The Beacon

Photos: OSPAR Protects 16 Species and Habitat in the Northeast Atlantic

European cod (Gadus morhua). (Photo: Oceana / Carlos Minguell)

Late last month, the OSPAR Commission, a group of 15 European governorning bodies and the European Union that works to protect marine life, adopted a landmark Regional Action Plan to combat litter and protect 16 vulnerable species and habitat. This article, which originally appeared on Oceana in Europe's blog, takes a close look at some of the species protected by the decision. 

A few days ago, in the coastal town of Cascais, Portugal, the OSPAR Commission marked their 2014 meeting with a decision to protect 11 vulnerable marine species and five habitats in the Northeast Atlantic. European eels, cod, spotted rays, and seamounts are among those that will receive protection.

Iberian guillemot (Uria aalge), pictured here on the Farne Islands in the UK, are one of the species now protected by OSPAR. (Photo: Martha de Jong-Lantink / Flickr Creative Commons)

The OSPAR Commission, which was set up in 1992, consists of the governments of 15 countries bordering the Northeast Atlantic, together with the European Commission. As part of its mission to protect and conserve this ocean and its resources, it brings together around 30 external observers who contribute to the work of the organization with their expertise on the marine environment.

With its focus on endangered marine species, Oceana has been particularly involved in the preparatory work of the convention on new management recommendations for species and habitats. This stems from our long-standing commitment to protect some of these rich marine ecosystems, in particular those in deeper parts of the ocean. Here is a brief snapshot of some of the species and habitat campaigns Oceana in Europe is working on:

Spurdog (Squalus acanthias) off the California coast. (Photo: NOAA Photo Library / Flickr Creative Commons)

Spurdogs (Squalus acanthias) are small migratory sharks that are critically endangered in the Northeast Atlantic, and endangered in the Northwest Atlantic, the Mediterranean Sea, and the Northwest Pacific. Due to growing fishing pressure and the European demand for its highly valued meat, the spurdog population has undergone a severe decline in the past few decades. Some time ago, Oceana supported the listing of spurdogs in the Convention on the International Trade in Endangered Species of Wild Fauna and Flora (CITES) Appendix I, which has prohibited its international trade. OSPAR now recommends that its contracting parties take legal steps to protect spurdogs under relevant regional and international conventions, to improve funding for research into its stock status, abundance and discard statistics, and to lead information campaigns to encourage fishermen to provide relevant data on spurdog spottings and accidental catches.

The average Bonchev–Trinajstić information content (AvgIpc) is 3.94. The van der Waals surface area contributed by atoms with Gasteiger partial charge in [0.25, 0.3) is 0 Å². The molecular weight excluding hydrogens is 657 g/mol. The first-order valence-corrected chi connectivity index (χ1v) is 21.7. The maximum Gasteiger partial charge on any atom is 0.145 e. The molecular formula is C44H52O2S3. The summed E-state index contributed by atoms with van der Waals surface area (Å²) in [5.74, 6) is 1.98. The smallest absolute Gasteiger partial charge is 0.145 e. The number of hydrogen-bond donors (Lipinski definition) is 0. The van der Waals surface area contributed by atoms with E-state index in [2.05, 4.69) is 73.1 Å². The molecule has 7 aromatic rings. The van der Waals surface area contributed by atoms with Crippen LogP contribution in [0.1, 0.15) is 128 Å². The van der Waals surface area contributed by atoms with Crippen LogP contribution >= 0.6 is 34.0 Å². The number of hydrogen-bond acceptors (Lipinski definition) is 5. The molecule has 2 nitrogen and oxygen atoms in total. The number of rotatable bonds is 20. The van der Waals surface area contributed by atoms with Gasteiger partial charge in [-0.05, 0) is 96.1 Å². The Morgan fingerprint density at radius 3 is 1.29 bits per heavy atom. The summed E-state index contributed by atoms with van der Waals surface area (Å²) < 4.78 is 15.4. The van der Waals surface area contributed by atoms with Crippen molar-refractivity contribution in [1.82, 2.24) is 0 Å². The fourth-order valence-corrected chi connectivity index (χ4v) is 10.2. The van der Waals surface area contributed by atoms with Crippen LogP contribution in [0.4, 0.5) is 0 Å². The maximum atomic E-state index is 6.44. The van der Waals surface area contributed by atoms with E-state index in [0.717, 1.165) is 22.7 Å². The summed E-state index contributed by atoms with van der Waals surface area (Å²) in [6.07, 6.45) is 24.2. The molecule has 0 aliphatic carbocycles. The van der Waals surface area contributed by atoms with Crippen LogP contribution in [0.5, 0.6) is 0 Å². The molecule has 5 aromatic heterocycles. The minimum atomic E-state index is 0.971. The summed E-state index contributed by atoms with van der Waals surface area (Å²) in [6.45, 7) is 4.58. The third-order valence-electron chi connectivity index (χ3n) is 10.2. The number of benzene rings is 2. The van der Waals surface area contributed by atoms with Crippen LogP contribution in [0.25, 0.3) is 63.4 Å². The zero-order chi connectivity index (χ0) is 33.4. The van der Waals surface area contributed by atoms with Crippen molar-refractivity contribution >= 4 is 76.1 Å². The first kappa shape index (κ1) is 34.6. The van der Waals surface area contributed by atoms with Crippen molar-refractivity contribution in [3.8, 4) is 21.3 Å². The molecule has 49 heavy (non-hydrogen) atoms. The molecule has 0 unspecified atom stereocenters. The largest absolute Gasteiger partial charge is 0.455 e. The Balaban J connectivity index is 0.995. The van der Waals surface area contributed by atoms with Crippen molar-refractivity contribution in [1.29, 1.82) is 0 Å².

Cymodocea meadows off Spain. (Photo: Oceana / Sergio Gosálvez)

- Cymodocea meadows are seagrass habitats formed by large patches of green leaves that can reach 100 cm long and 8 mm wide in sheltered waters and depths of 1 - 30 meters. Because of their high vulnerability to physical damage and pollution, OSPAR urges that protection measures be implemented, and that efforts be made to reduce water contamination from agriculture and domestic effluents, as well as to limit aquaculture activities and industrial fishing, which can irreversibly damage the sea floor. The Commission also called on contracting parties to  minimize the negative effects of “coastal construction” on Cymodocea meadows. Oceana has long worked on Cymodocea and other seagrass protection, as illustrated in a seagrass restoration research project carried out in 2006 in Punta Entinas-Sabinar Natural Park in Almeria (Andalusia, Spain). The study provided valuable knowledge about seed transplantation on Cymodocea meadows and other seagrass species, and called for the protection of these meadows under the EU Habitats Directive.

A red sea star (Echinaster sepositus) on a Cymodocea pictured again off Spain. (Photo: Oceana / Juan Ceutos)

Currently, the OSPAR Convention’s list of Habitats and Species contains 34 threatened species and 14 habitats that require particular conservation measures.


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